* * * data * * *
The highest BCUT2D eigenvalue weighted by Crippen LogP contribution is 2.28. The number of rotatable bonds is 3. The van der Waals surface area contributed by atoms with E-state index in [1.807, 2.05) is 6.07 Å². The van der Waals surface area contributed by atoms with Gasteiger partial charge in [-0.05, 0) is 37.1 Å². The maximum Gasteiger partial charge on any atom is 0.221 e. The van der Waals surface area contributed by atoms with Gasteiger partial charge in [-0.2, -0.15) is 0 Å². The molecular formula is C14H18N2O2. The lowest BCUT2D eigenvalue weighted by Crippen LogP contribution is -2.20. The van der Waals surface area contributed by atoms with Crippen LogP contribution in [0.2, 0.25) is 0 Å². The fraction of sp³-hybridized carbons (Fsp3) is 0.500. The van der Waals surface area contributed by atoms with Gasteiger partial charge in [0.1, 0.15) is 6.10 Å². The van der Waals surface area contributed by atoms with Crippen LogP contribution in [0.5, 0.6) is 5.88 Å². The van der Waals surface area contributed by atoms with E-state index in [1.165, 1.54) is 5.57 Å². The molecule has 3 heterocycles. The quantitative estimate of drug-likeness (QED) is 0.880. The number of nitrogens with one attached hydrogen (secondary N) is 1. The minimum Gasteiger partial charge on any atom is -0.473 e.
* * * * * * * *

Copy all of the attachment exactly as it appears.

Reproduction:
The highest BCUT2D eigenvalue weighted by Crippen LogP contribution is 2.28. The number of rotatable bonds is 3. The van der Waals surface area contributed by atoms with E-state index in [1.807, 2.05) is 6.07 Å². The van der Waals surface area contributed by atoms with Gasteiger partial charge in [-0.05, 0) is 37.1 Å². The maximum Gasteiger partial charge on any atom is 0.221 e. The van der Waals surface area contributed by atoms with Gasteiger partial charge in [-0.2, -0.15) is 0 Å². The molecular formula is C14H18N2O2. The lowest BCUT2D eigenvalue weighted by Crippen LogP contribution is -2.20. The van der Waals surface area contributed by atoms with Crippen LogP contribution in [0.2, 0.25) is 0 Å². The fraction of sp³-hybridized carbons (Fsp3) is 0.500. The van der Waals surface area contributed by atoms with Gasteiger partial charge in [0.1, 0.15) is 6.10 Å². The van der Waals surface area contributed by atoms with Crippen LogP contribution in [0.5, 0.6) is 5.88 Å². The van der Waals surface area contributed by atoms with E-state index in [1.165, 1.54) is 5.57 Å². The molecule has 3 heterocycles. The quantitative estimate of drug-likeness (QED) is 0.880. The number of nitrogens with one attached hydrogen (secondary N) is 1. The minimum Gasteiger partial charge on any atom is -0.473 e.